September 3 — The company has made progress in demonstrating understanding for people with mental illness.
And those who struggle with alcohol can now find help and empathy, rather than contempt.
But we still have a long way to go when it comes to drug addiction and drug overdoses. This is why a rally this week in a park in Mankato was an important event and a promising sign.
More than 80 people gathered for Overdose Awareness Day to remember those who died of overdoses and continue the work to break down the stigma surrounding drug addiction and overdose.
The number of overdose deaths, including locally, is alarming. The overdose epidemic killed a record 93,331 Americans and 1,008 Minnesotans in 2020. Sadly, even more deaths are expected this year.
Fortunately, more and more people have made the difficult decision to come forward and speak publicly about a child, spouse, parent or loved one who has died of an overdose. It is a powerful way to show the pain that a person’s overdose causes to those who remain. The visibility also shows that the overdose victims were human beings who may have struggled with addiction, but were loved ones who also made others happy.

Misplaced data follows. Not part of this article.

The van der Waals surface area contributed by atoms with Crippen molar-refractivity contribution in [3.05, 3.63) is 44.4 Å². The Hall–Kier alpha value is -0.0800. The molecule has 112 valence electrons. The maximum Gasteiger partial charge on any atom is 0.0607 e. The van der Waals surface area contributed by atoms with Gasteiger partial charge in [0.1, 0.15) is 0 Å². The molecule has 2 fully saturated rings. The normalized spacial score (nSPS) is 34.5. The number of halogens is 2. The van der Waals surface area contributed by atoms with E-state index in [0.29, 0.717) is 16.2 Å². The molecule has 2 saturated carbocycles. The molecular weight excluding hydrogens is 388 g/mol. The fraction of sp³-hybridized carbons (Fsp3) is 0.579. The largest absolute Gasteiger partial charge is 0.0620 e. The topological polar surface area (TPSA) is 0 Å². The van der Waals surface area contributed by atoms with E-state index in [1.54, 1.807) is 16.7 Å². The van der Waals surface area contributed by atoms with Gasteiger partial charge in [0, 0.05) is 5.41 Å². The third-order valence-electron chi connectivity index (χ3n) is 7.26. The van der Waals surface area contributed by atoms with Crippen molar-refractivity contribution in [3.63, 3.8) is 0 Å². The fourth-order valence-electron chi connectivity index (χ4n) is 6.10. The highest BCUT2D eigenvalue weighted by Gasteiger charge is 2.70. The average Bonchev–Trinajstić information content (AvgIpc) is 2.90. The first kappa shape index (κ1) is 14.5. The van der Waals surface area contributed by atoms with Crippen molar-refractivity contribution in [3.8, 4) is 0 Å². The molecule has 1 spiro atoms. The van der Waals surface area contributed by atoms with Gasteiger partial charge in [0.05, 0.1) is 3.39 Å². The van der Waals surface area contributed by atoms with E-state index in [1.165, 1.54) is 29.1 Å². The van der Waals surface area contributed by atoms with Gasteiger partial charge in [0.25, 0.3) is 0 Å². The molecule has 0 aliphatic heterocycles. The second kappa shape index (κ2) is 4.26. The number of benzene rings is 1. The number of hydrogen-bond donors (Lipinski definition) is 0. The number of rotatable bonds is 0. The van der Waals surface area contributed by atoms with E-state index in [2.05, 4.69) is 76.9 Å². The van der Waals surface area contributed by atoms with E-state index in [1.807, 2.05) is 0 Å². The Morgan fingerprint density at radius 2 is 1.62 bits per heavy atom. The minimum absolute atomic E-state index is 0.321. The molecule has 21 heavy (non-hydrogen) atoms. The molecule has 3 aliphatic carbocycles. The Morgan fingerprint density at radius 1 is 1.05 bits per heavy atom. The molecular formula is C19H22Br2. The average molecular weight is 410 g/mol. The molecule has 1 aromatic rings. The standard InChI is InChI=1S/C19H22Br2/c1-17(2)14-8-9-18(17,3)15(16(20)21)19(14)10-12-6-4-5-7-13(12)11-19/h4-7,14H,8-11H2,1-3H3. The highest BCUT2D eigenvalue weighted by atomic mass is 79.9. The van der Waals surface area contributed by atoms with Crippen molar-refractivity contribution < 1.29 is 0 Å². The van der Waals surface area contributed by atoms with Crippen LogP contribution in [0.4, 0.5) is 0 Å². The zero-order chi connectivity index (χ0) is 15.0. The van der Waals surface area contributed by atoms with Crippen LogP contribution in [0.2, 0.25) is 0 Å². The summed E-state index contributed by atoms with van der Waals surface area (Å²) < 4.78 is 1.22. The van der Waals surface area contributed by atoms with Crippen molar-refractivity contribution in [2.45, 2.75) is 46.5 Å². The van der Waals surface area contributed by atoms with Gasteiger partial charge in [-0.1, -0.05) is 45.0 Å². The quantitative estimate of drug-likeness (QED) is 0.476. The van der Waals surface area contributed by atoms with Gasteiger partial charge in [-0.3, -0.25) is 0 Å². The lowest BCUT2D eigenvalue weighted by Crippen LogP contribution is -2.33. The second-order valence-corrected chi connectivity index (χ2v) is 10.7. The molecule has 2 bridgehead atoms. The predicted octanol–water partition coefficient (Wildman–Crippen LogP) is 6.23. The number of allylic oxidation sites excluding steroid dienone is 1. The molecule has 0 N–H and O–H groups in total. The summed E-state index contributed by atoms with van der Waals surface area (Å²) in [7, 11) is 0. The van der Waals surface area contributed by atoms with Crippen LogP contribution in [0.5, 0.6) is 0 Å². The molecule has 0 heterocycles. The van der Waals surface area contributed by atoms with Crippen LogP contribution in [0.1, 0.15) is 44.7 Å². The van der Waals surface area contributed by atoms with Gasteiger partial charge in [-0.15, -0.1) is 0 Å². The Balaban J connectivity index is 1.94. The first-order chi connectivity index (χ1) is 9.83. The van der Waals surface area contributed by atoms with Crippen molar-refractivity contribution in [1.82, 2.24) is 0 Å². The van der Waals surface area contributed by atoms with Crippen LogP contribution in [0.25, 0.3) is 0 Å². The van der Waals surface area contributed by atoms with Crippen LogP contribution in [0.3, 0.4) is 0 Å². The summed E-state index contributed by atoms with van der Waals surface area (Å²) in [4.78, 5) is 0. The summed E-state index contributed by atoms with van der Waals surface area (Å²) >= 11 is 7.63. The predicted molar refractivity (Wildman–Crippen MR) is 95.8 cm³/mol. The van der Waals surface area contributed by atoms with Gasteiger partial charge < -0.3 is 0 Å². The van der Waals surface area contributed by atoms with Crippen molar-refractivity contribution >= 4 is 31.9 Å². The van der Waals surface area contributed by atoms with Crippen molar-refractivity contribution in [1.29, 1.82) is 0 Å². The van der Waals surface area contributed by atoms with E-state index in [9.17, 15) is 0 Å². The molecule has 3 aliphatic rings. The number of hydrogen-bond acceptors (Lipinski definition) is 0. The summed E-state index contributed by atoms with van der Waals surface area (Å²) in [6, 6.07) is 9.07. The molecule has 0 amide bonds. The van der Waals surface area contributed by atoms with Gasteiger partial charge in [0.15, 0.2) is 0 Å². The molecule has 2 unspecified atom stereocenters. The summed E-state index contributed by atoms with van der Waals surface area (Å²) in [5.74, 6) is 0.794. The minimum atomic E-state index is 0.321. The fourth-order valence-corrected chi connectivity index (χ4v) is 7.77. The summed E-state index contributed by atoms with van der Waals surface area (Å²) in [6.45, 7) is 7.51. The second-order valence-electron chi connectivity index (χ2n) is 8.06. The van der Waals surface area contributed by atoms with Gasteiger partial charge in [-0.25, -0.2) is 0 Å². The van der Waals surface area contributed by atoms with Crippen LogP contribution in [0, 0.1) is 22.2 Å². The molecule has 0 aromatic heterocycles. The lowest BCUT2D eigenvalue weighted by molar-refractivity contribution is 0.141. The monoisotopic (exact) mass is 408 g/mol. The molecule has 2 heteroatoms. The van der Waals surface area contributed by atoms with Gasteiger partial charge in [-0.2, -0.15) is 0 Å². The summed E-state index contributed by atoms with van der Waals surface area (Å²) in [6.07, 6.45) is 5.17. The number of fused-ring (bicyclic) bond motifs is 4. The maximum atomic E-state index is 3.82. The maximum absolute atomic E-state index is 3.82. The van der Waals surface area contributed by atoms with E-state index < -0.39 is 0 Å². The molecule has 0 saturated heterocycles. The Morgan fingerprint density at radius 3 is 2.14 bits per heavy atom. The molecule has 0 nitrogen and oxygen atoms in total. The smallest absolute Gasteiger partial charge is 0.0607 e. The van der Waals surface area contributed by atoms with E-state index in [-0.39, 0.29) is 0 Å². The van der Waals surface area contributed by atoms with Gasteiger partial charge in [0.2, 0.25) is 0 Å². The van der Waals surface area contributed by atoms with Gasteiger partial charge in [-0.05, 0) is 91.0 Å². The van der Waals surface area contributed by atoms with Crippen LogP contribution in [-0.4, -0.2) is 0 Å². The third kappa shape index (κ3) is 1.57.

Too often in the past, and still in many cases today, even people who have successfully overcome their addiction felt the need to do so in private, feeling stigma or shame about their addiction.
Beyond offering more empathy and support to people struggling with addiction, the community must continue its efforts to educate young people about the risks of drug use and provide the necessary support for medical resources and security. public.
Many victims of overdoses in recent years have used drugs they did not know where they were associated with with deadly drugs such as fentanyl. Getting the message across to young people about these dangers is vital as the overdose and death crisis shows no signs of abating.
The River Valley Drugs Task Force that covers Blue Earth, Nicollet, Watonwan and Martin counties reported 86 overdoses and five deaths in 2020. The death toll this year has already exceeded last year’s figures.
Reversing these disturbing trends will not be easy, but every effort must be made. Parents should discuss the problem with children, and friends should reach out to loved ones they know are struggling with drug use.
This is a community problem that requires a community response.